Ireland’s Thoroughbred breeders have been given more than two years’ grace following the demise of the unique tax status that has helped the country develop into a global leader in the breeding world.

For the past 36 years, income from Irish stallion fees has been tax-free; now the exemption is to be abolished, though not until the end of July 2008. The change was announced recently by Ireland’s finance minister Brian Cowen in his budget speech.

The news was not unexpected— the issue was brought to light earlier in the year when the Irish government confirmed it had been informed by the European Commission that the tax regime constituted state aid and was in breach of competition law.

In the aftermath, Ireland’s bloodstock movers and shakers — among the most influential in the world — must play a waiting game.

Recognising the importance of Thoroughbred breeding and racing to Ireland, Cowen’s department will be entering discussions with the EC, with a view to introducing a new regime appropriate to the industry.

Brian Kavanagh, chief executive of Horse Racing Ireland, said: “While we are disappointed with the news, we’ll await the outcome of discussions. But it would have been devastating had it been decided to abolish the exemption immediately.”

Most of Europe’s top private and commercial breeders — including the Aga Khan and the Maktoum family — have bases in Ireland, home to more than 500 Thoroughbred stallions.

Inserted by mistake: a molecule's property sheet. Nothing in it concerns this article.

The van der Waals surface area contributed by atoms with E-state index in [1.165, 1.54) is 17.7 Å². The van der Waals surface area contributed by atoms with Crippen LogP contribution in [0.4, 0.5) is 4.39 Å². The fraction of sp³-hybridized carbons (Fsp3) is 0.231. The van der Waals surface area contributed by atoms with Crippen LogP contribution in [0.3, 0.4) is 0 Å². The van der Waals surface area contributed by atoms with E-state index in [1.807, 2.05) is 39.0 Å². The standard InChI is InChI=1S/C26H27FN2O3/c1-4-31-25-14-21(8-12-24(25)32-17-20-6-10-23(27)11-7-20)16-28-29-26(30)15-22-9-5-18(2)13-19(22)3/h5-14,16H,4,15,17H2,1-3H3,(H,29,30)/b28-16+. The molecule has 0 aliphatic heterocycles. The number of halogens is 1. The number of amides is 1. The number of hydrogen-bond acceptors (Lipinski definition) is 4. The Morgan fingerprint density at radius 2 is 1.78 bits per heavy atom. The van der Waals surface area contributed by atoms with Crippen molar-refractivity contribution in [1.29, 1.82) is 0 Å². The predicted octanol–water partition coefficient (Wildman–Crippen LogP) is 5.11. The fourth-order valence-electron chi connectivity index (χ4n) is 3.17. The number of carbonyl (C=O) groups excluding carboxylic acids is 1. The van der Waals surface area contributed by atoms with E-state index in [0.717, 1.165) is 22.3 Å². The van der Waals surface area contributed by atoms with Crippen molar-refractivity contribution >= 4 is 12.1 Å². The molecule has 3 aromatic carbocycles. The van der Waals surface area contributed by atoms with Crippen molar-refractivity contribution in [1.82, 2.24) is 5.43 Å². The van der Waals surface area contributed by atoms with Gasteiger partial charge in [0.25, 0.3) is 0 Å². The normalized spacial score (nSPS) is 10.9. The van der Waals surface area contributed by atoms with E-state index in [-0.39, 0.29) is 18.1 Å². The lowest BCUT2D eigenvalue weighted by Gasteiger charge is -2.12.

More foals are produced annually in Ireland than anywhere in Europe; this year 11,325 from 18,763 mares, compared with 5,773 from 11,836 in Britain.

The largest stallion station is Coolmore Stud in Co Tipperary, with 21 flat and 12 jump sires on the roster. The operation’s star, the 14-times champion sire Sadler’s Wells, gives an example of the huge sums of tax-free money involved. A conservative estimate would be 150 mares a year at £150,000 each, which would generate an annual income of £22.5 million, and he started his stud career 20 years ago.

Dermot Cantillon, chairman of the Irish Thoroughbred Breeders’ Association, said: “We’re disappointed with the decision to abolish the stallion tax exemption, which has been the cornerstone of our industry and has encouraged significant investment in the Irish breeding industry over three decades. This has resulted in a thriving indigenous industry that employs more than 16,500 people.

“Without the best stallions retiring to stud in Ireland, our world-class industry would go into a serious decline and this would have major consequences for horse breeders, the sport of racing and rural-based employment.”

The Irish Thoroughbred industry is booming and there are understandable fears that the removal of the tax-free carrot will affect investment.

But another side of the coin is that while profits do not come into the tax equation, nor do losses, and, under the new rules, expenses such as capital and running costs, insurance and advertising could be written off.

  • This news story was first published in Horse & Hound (15 December, ’05)

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